It’s a great place in that literary writers can find a home there; a few have started with us and jumped to the larger houses — Kate Walbert, who was a finalist for the National Book Award recently, is one; Joan Silber, another finalist, is another; others are writers who published with the larger commercial houses earlier in their careers but never earned out their advances and so have trouble publishing their work now, regardless of the high quality of their writing.

Typically a managing editor oversees the day-to-day running of the office and also moves a book through the varied steps of production, from the time of a manuscript’s acceptance to its appearance as an actual book. My position at Sarabande is the same, but also includes aspects of design (ads, catalogs, newsletters, etc.), and a good deal of editing on the fiction titles. When a press is small like ours, there is a lot of cross-over between job titles and actual duties.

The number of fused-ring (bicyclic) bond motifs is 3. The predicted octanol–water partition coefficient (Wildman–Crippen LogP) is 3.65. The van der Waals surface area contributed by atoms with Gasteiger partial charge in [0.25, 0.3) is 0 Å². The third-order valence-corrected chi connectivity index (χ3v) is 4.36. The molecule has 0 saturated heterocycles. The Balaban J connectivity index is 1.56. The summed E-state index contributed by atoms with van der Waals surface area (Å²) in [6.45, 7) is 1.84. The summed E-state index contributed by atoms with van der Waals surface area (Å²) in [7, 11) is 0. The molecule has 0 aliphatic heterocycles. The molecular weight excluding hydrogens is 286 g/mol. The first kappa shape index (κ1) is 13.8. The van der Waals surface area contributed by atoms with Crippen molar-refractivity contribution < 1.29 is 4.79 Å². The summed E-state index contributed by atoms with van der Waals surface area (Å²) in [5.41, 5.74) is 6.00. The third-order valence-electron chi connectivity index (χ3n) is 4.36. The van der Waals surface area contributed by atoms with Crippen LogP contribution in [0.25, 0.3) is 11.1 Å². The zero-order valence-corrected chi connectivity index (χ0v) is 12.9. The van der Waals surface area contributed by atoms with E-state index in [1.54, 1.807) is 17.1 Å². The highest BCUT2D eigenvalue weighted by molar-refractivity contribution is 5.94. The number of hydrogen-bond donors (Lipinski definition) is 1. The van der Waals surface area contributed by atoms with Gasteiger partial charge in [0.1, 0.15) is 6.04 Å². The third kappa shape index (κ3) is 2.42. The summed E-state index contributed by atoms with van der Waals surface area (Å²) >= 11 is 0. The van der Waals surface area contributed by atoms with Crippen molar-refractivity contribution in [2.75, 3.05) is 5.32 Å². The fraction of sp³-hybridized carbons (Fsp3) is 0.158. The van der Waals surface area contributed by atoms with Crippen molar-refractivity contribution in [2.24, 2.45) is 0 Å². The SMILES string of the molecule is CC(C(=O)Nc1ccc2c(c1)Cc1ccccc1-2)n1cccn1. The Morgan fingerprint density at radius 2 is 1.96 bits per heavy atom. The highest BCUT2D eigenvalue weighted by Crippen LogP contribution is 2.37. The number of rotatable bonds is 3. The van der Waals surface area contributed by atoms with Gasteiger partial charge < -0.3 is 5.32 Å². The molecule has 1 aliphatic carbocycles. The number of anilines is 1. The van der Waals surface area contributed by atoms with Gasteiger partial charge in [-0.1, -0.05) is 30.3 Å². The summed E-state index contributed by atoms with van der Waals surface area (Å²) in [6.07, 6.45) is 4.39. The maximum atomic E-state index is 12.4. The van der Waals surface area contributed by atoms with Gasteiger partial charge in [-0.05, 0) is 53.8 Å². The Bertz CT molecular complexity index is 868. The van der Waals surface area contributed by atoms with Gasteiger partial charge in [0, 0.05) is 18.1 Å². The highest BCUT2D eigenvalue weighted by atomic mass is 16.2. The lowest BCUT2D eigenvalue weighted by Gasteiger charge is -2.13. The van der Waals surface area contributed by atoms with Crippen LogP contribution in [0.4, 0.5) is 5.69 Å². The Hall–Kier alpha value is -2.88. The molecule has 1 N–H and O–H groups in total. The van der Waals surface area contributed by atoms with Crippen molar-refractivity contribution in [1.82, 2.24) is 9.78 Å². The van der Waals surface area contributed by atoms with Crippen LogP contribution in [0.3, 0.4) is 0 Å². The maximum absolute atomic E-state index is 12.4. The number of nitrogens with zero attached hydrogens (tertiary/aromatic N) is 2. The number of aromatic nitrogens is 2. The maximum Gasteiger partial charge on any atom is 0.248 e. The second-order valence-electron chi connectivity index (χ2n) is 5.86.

Bob: The publisher of Our Napoleon is not Sarabande but IG Publishing. Why?

Kirby: Well, the most obvious answer here would be because IG offered to publish it. But I think what you’re asking is why didn’t Sarabande publish the book. Which is a common question, though it surprises me.

It’s a question of professional ethics, really; to be published by the house one works for smacks of a type of nepotism; it suggests that the work might not stand on its own and that the author has to have personal connections in order to get it published. Besides that, everyone involved in the press is either a poet or fiction writer, and thus we could all eat up a lot of our title space just publishing our own works. We all find this idea distasteful, believing our writing should stand on its own.